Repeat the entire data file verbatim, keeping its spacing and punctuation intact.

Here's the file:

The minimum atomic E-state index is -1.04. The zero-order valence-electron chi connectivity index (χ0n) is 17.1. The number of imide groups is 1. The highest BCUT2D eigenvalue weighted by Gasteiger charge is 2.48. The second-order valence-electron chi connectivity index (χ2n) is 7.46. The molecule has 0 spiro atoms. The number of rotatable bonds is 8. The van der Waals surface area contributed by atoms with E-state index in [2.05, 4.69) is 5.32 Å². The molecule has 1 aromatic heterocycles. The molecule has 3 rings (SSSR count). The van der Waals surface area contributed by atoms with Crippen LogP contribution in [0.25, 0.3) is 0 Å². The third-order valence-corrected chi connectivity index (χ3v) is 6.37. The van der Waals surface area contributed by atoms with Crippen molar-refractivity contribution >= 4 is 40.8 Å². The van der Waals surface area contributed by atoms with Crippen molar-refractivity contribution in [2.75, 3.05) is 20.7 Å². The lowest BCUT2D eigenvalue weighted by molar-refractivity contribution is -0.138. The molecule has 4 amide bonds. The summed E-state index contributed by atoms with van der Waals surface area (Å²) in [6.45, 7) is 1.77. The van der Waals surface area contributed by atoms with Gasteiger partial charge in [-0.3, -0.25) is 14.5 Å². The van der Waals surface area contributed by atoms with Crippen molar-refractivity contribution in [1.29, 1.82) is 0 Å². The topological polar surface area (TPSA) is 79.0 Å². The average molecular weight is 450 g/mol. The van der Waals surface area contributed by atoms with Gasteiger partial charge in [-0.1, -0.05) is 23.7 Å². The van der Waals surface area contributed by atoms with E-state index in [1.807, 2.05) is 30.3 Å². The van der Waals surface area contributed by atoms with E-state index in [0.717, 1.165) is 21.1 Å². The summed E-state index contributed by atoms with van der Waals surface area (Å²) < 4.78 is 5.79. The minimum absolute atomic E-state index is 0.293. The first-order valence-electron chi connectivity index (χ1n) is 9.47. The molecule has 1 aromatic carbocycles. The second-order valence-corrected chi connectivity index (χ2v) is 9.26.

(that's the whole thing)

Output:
The minimum atomic E-state index is -1.04. The zero-order valence-electron chi connectivity index (χ0n) is 17.1. The number of imide groups is 1. The highest BCUT2D eigenvalue weighted by Gasteiger charge is 2.48. The second-order valence-electron chi connectivity index (χ2n) is 7.46. The molecule has 0 spiro atoms. The number of rotatable bonds is 8. The van der Waals surface area contributed by atoms with E-state index in [2.05, 4.69) is 5.32 Å². The molecule has 1 aromatic heterocycles. The molecule has 3 rings (SSSR count). The van der Waals surface area contributed by atoms with Crippen LogP contribution in [0.25, 0.3) is 0 Å². The third-order valence-corrected chi connectivity index (χ3v) is 6.37. The van der Waals surface area contributed by atoms with Crippen molar-refractivity contribution >= 4 is 40.8 Å². The van der Waals surface area contributed by atoms with Crippen molar-refractivity contribution in [2.75, 3.05) is 20.7 Å². The lowest BCUT2D eigenvalue weighted by molar-refractivity contribution is -0.138. The molecule has 4 amide bonds. The summed E-state index contributed by atoms with van der Waals surface area (Å²) in [6.45, 7) is 1.77. The van der Waals surface area contributed by atoms with Gasteiger partial charge in [-0.3, -0.25) is 14.5 Å². The van der Waals surface area contributed by atoms with Crippen molar-refractivity contribution in [1.29, 1.82) is 0 Å². The topological polar surface area (TPSA) is 79.0 Å². The average molecular weight is 450 g/mol. The van der Waals surface area contributed by atoms with Gasteiger partial charge in [-0.1, -0.05) is 23.7 Å². The van der Waals surface area contributed by atoms with E-state index in [1.807, 2.05) is 30.3 Å². The van der Waals surface area contributed by atoms with E-state index in [0.717, 1.165) is 21.1 Å². The summed E-state index contributed by atoms with van der Waals surface area (Å²) < 4.78 is 5.79. The minimum absolute atomic E-state index is 0.293. The first-order valence-electron chi connectivity index (χ1n) is 9.47. The molecule has 1 aromatic carbocycles. The second-order valence-corrected chi connectivity index (χ2v) is 9.26.